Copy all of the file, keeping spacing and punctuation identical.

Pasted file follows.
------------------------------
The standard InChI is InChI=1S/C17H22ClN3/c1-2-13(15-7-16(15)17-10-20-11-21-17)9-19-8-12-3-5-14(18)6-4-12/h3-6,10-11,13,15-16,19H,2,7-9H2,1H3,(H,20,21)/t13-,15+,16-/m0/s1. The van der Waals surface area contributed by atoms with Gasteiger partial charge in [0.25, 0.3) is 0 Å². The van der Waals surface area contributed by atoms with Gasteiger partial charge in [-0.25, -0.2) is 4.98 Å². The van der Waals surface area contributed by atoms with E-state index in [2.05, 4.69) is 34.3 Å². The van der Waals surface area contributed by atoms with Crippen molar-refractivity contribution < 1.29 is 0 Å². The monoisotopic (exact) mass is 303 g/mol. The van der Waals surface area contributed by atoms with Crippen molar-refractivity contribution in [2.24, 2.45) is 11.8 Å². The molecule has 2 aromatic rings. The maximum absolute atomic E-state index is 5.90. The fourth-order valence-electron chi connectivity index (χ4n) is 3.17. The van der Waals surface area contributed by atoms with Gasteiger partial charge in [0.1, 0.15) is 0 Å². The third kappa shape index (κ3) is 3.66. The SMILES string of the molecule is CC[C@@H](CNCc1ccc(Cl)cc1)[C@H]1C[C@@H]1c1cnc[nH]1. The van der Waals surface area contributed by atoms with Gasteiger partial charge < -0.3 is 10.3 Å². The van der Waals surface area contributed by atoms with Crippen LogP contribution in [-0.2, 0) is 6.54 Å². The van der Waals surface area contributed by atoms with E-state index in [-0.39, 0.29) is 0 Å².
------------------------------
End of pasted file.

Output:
The standard InChI is InChI=1S/C17H22ClN3/c1-2-13(15-7-16(15)17-10-20-11-21-17)9-19-8-12-3-5-14(18)6-4-12/h3-6,10-11,13,15-16,19H,2,7-9H2,1H3,(H,20,21)/t13-,15+,16-/m0/s1. The van der Waals surface area contributed by atoms with Gasteiger partial charge in [0.25, 0.3) is 0 Å². The van der Waals surface area contributed by atoms with Gasteiger partial charge in [-0.25, -0.2) is 4.98 Å². The van der Waals surface area contributed by atoms with E-state index in [2.05, 4.69) is 34.3 Å². The van der Waals surface area contributed by atoms with Crippen molar-refractivity contribution < 1.29 is 0 Å². The monoisotopic (exact) mass is 303 g/mol. The van der Waals surface area contributed by atoms with Crippen molar-refractivity contribution in [2.24, 2.45) is 11.8 Å². The molecule has 2 aromatic rings. The maximum absolute atomic E-state index is 5.90. The fourth-order valence-electron chi connectivity index (χ4n) is 3.17. The van der Waals surface area contributed by atoms with Gasteiger partial charge in [0.1, 0.15) is 0 Å². The third kappa shape index (κ3) is 3.66. The SMILES string of the molecule is CC[C@@H](CNCc1ccc(Cl)cc1)[C@H]1C[C@@H]1c1cnc[nH]1. The van der Waals surface area contributed by atoms with Gasteiger partial charge < -0.3 is 10.3 Å². The van der Waals surface area contributed by atoms with Crippen LogP contribution in [-0.2, 0) is 6.54 Å². The van der Waals surface area contributed by atoms with E-state index in [-0.39, 0.29) is 0 Å².